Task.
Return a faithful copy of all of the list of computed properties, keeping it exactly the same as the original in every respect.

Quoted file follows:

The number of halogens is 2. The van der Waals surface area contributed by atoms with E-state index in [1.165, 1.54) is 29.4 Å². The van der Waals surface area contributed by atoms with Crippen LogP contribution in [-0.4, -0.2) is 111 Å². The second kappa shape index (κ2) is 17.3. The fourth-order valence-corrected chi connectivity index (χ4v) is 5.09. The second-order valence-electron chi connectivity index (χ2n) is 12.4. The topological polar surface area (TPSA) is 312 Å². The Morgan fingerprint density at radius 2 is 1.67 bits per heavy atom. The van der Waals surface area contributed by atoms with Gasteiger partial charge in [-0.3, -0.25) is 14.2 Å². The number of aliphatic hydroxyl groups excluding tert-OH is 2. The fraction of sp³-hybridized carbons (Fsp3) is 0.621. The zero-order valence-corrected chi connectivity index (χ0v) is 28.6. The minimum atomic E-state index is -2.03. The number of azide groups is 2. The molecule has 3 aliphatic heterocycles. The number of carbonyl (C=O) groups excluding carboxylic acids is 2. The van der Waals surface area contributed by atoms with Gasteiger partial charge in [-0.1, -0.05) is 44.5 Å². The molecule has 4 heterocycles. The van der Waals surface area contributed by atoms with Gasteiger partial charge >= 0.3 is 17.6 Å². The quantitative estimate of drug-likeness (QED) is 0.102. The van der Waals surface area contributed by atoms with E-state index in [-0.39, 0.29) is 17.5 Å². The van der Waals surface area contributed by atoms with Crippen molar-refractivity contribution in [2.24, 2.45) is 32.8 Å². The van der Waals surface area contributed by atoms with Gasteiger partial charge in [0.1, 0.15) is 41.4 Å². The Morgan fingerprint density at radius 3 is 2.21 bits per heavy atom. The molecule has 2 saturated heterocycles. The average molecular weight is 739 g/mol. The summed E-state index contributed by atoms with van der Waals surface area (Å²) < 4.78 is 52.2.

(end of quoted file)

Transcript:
The number of halogens is 2. The van der Waals surface area contributed by atoms with E-state index in [1.165, 1.54) is 29.4 Å². The van der Waals surface area contributed by atoms with Crippen LogP contribution in [-0.4, -0.2) is 111 Å². The second kappa shape index (κ2) is 17.3. The fourth-order valence-corrected chi connectivity index (χ4v) is 5.09. The second-order valence-electron chi connectivity index (χ2n) is 12.4. The topological polar surface area (TPSA) is 312 Å². The Morgan fingerprint density at radius 2 is 1.67 bits per heavy atom. The van der Waals surface area contributed by atoms with Gasteiger partial charge in [-0.3, -0.25) is 14.2 Å². The number of aliphatic hydroxyl groups excluding tert-OH is 2. The fraction of sp³-hybridized carbons (Fsp3) is 0.621. The zero-order valence-corrected chi connectivity index (χ0v) is 28.6. The minimum atomic E-state index is -2.03. The number of azide groups is 2. The molecule has 3 aliphatic heterocycles. The number of carbonyl (C=O) groups excluding carboxylic acids is 2. The van der Waals surface area contributed by atoms with Gasteiger partial charge in [-0.1, -0.05) is 44.5 Å². The molecule has 4 heterocycles. The van der Waals surface area contributed by atoms with Gasteiger partial charge >= 0.3 is 17.6 Å². The quantitative estimate of drug-likeness (QED) is 0.102. The van der Waals surface area contributed by atoms with E-state index in [-0.39, 0.29) is 17.5 Å². The van der Waals surface area contributed by atoms with Crippen molar-refractivity contribution in [2.24, 2.45) is 32.8 Å². The van der Waals surface area contributed by atoms with Gasteiger partial charge in [0.1, 0.15) is 41.4 Å². The Morgan fingerprint density at radius 3 is 2.21 bits per heavy atom. The molecule has 2 saturated heterocycles. The average molecular weight is 739 g/mol. The summed E-state index contributed by atoms with van der Waals surface area (Å²) < 4.78 is 52.2.